Selling a House With Japanese Knotweed
Estimated reading time 10 minutes
Back in 1854 a ship containing various plants was sent to the Royal Botanic Gardens in Kew, Richmond. The botanist who discovered it growing on the side of a volcano thought it would be a beautiful ornamental plant to introduce to the residential gardens of England. Little did he know it would have a huge impact on the environment and become the country’s most invasive non-native plant.
Japanese knotweed is so damaging that there are laws around keeping it under control if on your land. You can even be prosecuted if your negligence causes the plant to spread into the wild.
Hardy and resilient, Japanese knotweed is a homeowner’s nemesis. As per the Consumer Protection Regulations, declaring Japanese knotweed when selling a property is essential. A property with Japanese knotweed may be harder to sell. So, if Japanese knotweed is holding your sale back, check out our guide below.
Where does Japanese knotweed grow?
Japanese knotweed is not just a problem for rural properties. Whether you live in a city, town, or village – you are at the mercy of the plant. Homes that are bordered by unmaintained areas are more commonly affected by knotweed, with the plant flourishing on the neglected land and roots creeping to properties nearby. Interestingly, those who live near railway tracks are also more likely to be impeded by Japanese knotweed as the vegetation on each side of the tracks is rarely managed.
In the UK, Japanese knotweed very rarely spreads by seed. Whilst roots from neighbouring plants can account for a number of infestations, it only takes a tiny speck of knotweed plant to enter your outside space and it will begin growing. These fragments can also be carried and spread by watercourses, so keep your eyes peeled if you live near rivers or streams too.
What does Japanese knotweed look like?
Knotweed can grow up to 10cm a day in the summer and can reach just over 2m in height. When it first begins to grow, the shoots look a little like asparagus tips, typically with a red/purple tinge. As the shoots grow into stems they will be a reddish-brown colour, similar to that of bamboo.
The leaves of the plant are green and shaped like a spade but with a pointed tip. A clear sign that the plant is knotweed is if the leaves are growing in an alternating zigzag pattern. They do flower, typically in August and September. The flowers are small 10cm long sprigs of creamy white petals – like dogwood.
Do I need a Japanese knotweed survey?
Having a professional Japanese knotweed survey carried out is not compulsory. However, if you are a buyer and the agent has disclosed the property has knotweed, it could be worthwhile. You will receive a detailed report which could help you decide if you want to proceed with the purchase, or would like to discuss options with the agent, seller, and/or your solicitor.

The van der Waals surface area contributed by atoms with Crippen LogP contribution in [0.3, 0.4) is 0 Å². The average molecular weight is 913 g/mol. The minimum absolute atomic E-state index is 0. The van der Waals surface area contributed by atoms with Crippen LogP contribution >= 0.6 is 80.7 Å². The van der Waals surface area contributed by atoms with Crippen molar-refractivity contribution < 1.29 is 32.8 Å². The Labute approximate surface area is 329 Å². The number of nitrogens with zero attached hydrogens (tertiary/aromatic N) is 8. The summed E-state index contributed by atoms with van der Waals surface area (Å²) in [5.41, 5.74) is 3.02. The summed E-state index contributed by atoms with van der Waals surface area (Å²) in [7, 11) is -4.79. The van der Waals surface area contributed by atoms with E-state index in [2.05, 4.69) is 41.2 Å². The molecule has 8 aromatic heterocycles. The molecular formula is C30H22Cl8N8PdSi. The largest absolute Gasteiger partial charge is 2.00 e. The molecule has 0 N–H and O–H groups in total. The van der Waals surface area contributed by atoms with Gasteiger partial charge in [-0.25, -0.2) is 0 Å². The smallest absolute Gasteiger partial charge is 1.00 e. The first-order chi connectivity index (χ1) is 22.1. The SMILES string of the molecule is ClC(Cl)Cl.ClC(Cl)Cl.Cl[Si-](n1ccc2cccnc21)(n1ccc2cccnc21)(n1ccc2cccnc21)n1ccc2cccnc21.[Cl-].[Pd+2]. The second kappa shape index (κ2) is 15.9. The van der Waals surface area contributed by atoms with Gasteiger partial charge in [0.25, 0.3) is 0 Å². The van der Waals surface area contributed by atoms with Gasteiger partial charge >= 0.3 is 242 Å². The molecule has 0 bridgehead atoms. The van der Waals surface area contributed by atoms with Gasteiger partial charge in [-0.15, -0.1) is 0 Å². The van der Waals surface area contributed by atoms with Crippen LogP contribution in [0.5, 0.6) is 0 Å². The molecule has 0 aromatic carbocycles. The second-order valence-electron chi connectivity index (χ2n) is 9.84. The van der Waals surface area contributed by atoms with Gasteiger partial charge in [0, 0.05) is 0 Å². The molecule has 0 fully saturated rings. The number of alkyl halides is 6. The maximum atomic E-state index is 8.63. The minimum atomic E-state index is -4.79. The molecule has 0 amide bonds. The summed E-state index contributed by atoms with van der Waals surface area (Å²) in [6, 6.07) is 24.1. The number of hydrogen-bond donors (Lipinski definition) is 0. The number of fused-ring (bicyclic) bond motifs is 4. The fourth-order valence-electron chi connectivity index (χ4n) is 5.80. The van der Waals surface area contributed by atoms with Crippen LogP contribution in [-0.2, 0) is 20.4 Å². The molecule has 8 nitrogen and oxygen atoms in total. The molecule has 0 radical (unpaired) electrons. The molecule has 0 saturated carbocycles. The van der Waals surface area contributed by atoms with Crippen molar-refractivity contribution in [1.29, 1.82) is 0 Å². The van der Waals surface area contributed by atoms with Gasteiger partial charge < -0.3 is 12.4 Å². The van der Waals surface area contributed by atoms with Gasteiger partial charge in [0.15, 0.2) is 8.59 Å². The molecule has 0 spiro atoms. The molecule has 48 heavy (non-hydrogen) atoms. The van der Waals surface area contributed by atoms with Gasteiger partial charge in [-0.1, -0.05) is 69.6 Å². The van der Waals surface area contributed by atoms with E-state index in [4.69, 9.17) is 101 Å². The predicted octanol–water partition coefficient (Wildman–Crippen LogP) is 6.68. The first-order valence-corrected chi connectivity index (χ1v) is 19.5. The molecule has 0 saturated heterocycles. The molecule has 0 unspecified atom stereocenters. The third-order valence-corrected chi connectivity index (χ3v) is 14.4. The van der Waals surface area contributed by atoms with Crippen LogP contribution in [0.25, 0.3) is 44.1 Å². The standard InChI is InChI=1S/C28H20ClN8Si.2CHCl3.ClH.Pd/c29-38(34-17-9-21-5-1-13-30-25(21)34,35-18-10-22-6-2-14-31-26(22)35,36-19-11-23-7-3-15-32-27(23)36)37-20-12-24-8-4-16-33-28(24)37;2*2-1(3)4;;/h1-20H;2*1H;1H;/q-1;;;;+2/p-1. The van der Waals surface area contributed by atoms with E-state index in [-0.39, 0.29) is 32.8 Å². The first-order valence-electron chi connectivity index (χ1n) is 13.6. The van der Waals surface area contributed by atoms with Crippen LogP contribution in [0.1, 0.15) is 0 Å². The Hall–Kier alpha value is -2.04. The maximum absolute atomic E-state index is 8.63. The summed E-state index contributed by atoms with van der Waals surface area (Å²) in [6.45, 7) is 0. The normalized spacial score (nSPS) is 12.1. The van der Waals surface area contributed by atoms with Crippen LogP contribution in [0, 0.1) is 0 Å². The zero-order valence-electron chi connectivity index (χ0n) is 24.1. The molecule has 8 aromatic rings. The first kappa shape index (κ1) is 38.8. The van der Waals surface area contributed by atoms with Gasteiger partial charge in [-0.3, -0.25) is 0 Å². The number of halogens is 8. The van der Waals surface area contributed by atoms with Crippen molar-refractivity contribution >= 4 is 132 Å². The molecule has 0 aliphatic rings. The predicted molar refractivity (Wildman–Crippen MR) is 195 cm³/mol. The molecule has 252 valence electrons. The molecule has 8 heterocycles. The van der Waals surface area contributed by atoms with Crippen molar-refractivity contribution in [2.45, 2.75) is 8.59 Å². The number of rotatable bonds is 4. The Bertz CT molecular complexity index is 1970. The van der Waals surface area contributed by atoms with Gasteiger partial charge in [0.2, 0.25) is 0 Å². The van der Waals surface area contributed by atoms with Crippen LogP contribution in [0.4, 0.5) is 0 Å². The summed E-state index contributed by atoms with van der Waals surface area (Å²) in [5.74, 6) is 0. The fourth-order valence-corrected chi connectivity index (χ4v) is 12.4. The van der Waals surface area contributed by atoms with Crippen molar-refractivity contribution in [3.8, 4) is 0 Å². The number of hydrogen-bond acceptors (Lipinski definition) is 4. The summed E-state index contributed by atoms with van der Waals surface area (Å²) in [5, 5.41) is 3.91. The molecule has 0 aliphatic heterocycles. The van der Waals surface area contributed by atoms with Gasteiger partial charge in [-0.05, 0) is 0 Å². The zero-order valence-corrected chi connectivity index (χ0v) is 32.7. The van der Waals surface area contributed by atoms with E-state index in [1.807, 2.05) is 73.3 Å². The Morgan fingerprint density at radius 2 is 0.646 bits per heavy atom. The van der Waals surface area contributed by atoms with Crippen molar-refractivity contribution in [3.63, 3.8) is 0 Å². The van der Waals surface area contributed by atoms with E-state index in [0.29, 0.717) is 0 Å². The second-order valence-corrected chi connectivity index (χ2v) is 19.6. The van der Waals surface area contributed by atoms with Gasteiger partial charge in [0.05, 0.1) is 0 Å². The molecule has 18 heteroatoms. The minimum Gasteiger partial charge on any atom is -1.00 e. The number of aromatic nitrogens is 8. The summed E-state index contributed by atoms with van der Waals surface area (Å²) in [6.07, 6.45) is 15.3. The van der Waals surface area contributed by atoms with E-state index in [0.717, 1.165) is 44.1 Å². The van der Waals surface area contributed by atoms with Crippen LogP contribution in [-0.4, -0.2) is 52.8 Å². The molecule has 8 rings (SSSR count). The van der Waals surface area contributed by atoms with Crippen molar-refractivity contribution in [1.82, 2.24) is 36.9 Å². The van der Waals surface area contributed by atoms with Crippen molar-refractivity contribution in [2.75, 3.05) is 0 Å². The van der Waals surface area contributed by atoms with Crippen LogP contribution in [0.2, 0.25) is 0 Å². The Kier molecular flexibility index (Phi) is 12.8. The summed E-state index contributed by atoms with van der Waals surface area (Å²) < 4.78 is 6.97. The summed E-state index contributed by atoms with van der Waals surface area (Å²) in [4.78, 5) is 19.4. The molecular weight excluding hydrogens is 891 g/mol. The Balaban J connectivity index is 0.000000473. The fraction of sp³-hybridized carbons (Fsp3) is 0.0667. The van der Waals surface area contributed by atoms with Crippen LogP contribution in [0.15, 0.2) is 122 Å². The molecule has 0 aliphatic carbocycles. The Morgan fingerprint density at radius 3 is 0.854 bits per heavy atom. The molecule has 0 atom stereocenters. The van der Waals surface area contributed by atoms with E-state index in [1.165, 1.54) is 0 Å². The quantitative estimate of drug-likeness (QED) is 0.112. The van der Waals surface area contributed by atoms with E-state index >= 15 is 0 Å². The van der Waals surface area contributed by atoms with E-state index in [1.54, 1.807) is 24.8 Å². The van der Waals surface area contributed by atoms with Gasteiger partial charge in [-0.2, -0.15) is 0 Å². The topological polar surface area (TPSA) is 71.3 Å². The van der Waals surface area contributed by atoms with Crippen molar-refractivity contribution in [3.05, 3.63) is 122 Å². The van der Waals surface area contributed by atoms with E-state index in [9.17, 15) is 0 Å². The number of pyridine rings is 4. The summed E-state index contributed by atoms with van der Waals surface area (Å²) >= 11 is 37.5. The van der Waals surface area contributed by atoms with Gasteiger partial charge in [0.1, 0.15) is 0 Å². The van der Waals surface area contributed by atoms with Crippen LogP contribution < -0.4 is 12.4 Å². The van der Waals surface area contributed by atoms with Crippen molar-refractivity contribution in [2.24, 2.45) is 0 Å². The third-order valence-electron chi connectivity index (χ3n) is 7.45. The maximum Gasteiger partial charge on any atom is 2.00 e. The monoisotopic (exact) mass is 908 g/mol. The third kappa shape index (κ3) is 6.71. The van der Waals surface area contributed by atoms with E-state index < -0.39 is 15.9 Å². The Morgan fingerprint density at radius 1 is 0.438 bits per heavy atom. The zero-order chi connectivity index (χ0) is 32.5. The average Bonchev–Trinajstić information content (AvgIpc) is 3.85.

Transparency from a seller is vital during the sales process. If you know your property has Japanese knotweed you may want to do your due diligence and have a survey completed. This will help you decide if you can take any steps to remove it or, at least, be able to be completely honest with any prospective buyers.
How much does a Japanese knotweed survey cost?
Japanese knotweed can devalue a property by 5% to 100%. That’s right, some properties have been completely devalued due to the damage untreated Japanese knotweed has caused.
Therefore, a survey is likely worth the expenditure. The cost will depend on the size of the land that needs surveying. However, averages prices start at around £200.
Does a property surveyor check for Japanese knotweed?
A surveyor will check outside spaces for Japanese knotweed. This will be done via a visual appraisal to check for any signs of the plant. However, this can be missed, which is understandable when the surveyor is completing a detailed report on the entire property.
However, should a surveyor not visually find anything, but you know that Japanese knotweed exists at your property, you should have a specific survey done. Failure to disclose to your agent (and thus a buyer) the existence of Japanese knotweed can land both of you in tricky water. Buyers can pursue legal action and report the estate agent to the National Association of Estate Agents, even if it was not their fault.
Honesty and transparency are key when selling a property, regardless of whether Japanese knotweed is present.
Can you sell a house with Japanese knotweed?
If Japanese knotweed is present at your home there is no reason you cannot sell it. However, you make need to jump through some extra hoops. Having a Japanese knotweed survey done would be a useful initial step. You can then decide on a course of action – whether this is having the Japanese knotweed removed or putting a lower value on the property to secure a sale. Essentially, a buyer will need to secure a mortgage on a property and lenders have been known to decline when finding out the property has knotweed present.
It can be stressful when Japanese knotweed is thwarting your selling process. You could be responsible for a chain break or miss your dream property. Furthermore, with some treatment plans taking years to eradicate knotweed, it could be a lengthy endeavour.